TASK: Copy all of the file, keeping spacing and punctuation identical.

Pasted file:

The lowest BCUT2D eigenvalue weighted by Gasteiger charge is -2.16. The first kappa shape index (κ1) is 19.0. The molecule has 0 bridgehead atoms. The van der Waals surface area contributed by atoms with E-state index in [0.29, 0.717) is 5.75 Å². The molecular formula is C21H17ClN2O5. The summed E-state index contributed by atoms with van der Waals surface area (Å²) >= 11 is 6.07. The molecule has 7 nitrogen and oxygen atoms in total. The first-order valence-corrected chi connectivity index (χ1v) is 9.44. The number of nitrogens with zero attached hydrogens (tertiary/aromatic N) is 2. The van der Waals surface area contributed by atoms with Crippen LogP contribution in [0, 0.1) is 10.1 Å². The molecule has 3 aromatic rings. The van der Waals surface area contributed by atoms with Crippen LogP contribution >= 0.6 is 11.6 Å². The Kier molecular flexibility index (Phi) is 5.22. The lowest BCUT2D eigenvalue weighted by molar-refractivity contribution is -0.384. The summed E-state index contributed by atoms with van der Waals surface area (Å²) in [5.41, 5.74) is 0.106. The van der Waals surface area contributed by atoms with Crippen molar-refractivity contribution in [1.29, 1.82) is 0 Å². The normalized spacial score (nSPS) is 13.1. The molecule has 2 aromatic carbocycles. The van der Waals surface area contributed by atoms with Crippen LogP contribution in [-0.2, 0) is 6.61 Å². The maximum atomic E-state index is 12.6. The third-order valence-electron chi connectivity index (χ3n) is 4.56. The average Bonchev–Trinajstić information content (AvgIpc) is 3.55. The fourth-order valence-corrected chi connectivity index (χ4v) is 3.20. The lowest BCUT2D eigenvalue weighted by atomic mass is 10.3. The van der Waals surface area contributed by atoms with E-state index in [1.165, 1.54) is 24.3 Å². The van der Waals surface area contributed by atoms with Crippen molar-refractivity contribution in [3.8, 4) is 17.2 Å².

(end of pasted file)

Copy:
The lowest BCUT2D eigenvalue weighted by Gasteiger charge is -2.16. The first kappa shape index (κ1) is 19.0. The molecule has 0 bridgehead atoms. The van der Waals surface area contributed by atoms with E-state index in [0.29, 0.717) is 5.75 Å². The molecular formula is C21H17ClN2O5. The summed E-state index contributed by atoms with van der Waals surface area (Å²) >= 11 is 6.07. The molecule has 7 nitrogen and oxygen atoms in total. The first-order valence-corrected chi connectivity index (χ1v) is 9.44. The number of nitrogens with zero attached hydrogens (tertiary/aromatic N) is 2. The van der Waals surface area contributed by atoms with Crippen LogP contribution in [0, 0.1) is 10.1 Å². The molecule has 3 aromatic rings. The van der Waals surface area contributed by atoms with Crippen LogP contribution >= 0.6 is 11.6 Å². The Kier molecular flexibility index (Phi) is 5.22. The lowest BCUT2D eigenvalue weighted by molar-refractivity contribution is -0.384. The summed E-state index contributed by atoms with van der Waals surface area (Å²) in [5.41, 5.74) is 0.106. The van der Waals surface area contributed by atoms with Crippen molar-refractivity contribution in [1.29, 1.82) is 0 Å². The normalized spacial score (nSPS) is 13.1. The molecule has 2 aromatic carbocycles. The van der Waals surface area contributed by atoms with Crippen LogP contribution in [-0.2, 0) is 6.61 Å². The maximum atomic E-state index is 12.6. The third-order valence-electron chi connectivity index (χ3n) is 4.56. The average Bonchev–Trinajstić information content (AvgIpc) is 3.55. The fourth-order valence-corrected chi connectivity index (χ4v) is 3.20. The lowest BCUT2D eigenvalue weighted by atomic mass is 10.3. The van der Waals surface area contributed by atoms with E-state index in [1.165, 1.54) is 24.3 Å². The van der Waals surface area contributed by atoms with Crippen molar-refractivity contribution in [3.8, 4) is 17.2 Å².